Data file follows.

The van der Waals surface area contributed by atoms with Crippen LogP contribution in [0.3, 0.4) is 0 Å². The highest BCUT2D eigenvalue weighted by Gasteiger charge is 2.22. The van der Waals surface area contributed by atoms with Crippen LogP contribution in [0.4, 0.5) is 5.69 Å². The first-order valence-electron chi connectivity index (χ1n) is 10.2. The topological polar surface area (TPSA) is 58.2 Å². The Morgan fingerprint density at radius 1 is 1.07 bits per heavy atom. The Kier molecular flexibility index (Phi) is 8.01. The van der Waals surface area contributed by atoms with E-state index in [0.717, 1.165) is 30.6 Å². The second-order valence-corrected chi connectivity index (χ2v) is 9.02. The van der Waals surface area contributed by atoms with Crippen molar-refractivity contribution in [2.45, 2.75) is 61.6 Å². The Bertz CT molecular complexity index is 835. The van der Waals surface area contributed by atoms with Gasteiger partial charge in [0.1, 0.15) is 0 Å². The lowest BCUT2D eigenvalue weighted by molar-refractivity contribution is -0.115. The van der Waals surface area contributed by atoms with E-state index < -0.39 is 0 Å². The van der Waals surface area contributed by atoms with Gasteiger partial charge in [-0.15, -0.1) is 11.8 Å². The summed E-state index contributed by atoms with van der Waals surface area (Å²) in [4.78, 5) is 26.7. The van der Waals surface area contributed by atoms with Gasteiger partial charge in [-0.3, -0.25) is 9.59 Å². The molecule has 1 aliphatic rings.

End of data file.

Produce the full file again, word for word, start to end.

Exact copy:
The van der Waals surface area contributed by atoms with Crippen LogP contribution in [0.3, 0.4) is 0 Å². The highest BCUT2D eigenvalue weighted by Gasteiger charge is 2.22. The van der Waals surface area contributed by atoms with Crippen LogP contribution in [0.4, 0.5) is 5.69 Å². The first-order valence-electron chi connectivity index (χ1n) is 10.2. The topological polar surface area (TPSA) is 58.2 Å². The Morgan fingerprint density at radius 1 is 1.07 bits per heavy atom. The Kier molecular flexibility index (Phi) is 8.01. The van der Waals surface area contributed by atoms with E-state index in [0.717, 1.165) is 30.6 Å². The second-order valence-corrected chi connectivity index (χ2v) is 9.02. The van der Waals surface area contributed by atoms with Crippen molar-refractivity contribution in [2.45, 2.75) is 61.6 Å². The Bertz CT molecular complexity index is 835. The van der Waals surface area contributed by atoms with Gasteiger partial charge in [0.1, 0.15) is 0 Å². The lowest BCUT2D eigenvalue weighted by molar-refractivity contribution is -0.115. The van der Waals surface area contributed by atoms with E-state index < -0.39 is 0 Å². The van der Waals surface area contributed by atoms with Gasteiger partial charge in [-0.15, -0.1) is 11.8 Å². The summed E-state index contributed by atoms with van der Waals surface area (Å²) in [4.78, 5) is 26.7. The van der Waals surface area contributed by atoms with Gasteiger partial charge in [-0.3, -0.25) is 9.59 Å². The molecule has 1 aliphatic rings.